What does NFPA stand for?

What does NFPA stand for?

NFPA stands for the National Fire Protection Association. It is a trade association that is based in the United States, but has international members as well. This association creates standards and codes that are used by businesses, local governments, and other organizations to help improve fire safety. NFPA was first formed in 1896 by insurance firms who were looking to standardize fire sprinkler systems, which were an emerging technology at the time. Today, the NFPA has over 50,000 members, 9000 volunteers, and 250 technical committees.

NFPA letters

Establishing Codes and Standards

The codes and standards that are established by the NFPA cover a variety of different subjects. All of them are related largely to how a facility can help to reduce the risk of fires, explosions, or other related hazards from occurring. Some of the most significant codes and standards are:

  • NFPA 30 – NFPA 30 offers information on flammable and combustible liquids.
  • NFPA 70 – NFPA 70 is the national electric code, which covers topics related to electrical systems.
  • NFPA 70B – NFPA 70B specifically offers recommended practices for the maintenance for electrical equipment.
  • NFPA 70E – NFPA 70E sets standards for electrical safety within the workplace.
  • NFPA 72 – NFPA 72 covers all the national fire alarm and signaling codes.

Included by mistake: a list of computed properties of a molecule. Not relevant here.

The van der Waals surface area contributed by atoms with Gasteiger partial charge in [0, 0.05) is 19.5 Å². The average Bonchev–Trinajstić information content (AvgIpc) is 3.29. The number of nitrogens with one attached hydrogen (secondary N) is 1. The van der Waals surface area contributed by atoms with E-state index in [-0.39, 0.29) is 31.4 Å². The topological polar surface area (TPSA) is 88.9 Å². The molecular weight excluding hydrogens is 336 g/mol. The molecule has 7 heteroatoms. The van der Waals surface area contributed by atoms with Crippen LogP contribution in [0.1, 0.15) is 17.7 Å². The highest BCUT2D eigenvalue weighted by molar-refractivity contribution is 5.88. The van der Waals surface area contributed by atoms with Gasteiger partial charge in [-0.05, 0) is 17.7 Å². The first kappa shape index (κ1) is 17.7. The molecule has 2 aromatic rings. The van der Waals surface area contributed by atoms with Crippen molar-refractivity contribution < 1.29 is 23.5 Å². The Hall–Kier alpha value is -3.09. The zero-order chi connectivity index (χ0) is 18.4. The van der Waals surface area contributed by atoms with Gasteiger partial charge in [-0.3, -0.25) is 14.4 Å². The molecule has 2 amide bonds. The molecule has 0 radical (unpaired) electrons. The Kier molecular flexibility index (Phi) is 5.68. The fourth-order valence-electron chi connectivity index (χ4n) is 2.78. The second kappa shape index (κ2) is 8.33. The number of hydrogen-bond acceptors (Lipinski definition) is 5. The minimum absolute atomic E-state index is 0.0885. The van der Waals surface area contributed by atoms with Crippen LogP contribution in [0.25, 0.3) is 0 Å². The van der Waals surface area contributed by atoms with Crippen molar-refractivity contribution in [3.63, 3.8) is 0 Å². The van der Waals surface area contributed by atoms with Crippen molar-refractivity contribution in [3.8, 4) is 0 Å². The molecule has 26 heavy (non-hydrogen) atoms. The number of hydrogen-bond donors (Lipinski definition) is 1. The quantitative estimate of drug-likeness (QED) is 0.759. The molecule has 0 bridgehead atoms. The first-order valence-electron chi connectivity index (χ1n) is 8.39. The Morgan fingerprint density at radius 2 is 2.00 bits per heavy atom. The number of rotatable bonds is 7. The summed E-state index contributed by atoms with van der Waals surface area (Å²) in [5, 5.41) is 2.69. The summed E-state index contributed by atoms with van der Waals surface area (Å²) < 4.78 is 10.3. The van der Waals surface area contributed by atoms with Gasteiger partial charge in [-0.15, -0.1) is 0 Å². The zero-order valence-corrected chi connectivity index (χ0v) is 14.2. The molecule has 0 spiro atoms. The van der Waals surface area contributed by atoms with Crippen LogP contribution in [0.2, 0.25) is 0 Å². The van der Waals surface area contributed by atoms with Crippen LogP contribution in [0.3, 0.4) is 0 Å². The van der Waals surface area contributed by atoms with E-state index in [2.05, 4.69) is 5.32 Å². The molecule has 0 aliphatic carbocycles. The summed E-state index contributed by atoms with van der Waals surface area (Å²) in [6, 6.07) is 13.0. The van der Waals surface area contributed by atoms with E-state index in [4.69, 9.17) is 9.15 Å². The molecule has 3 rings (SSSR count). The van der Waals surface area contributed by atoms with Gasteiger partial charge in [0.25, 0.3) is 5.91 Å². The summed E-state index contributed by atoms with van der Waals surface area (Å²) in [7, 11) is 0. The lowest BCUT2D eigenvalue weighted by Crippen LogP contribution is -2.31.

• NFPA 77 – NFPA 77 outlines the recommended practices for issues related to static electricity.
  • NFPA 704NFPA 704 is the standard for the identification of the hazards related to materials, and the relevant emergency responses.
  • NFPA 921 – NFPA 921 is a guide designed for investigating fires and explosions.

There are many other codes and standards that have been developed by the NFPA. The association is always looking for new opportunities for ways that they can help companies improve their fire safety. The standards that the NFPA has created over the years have been so effective that many of them have become mandatory processes from organizations like OSHA.

 

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NFPA Labeling Guide
 
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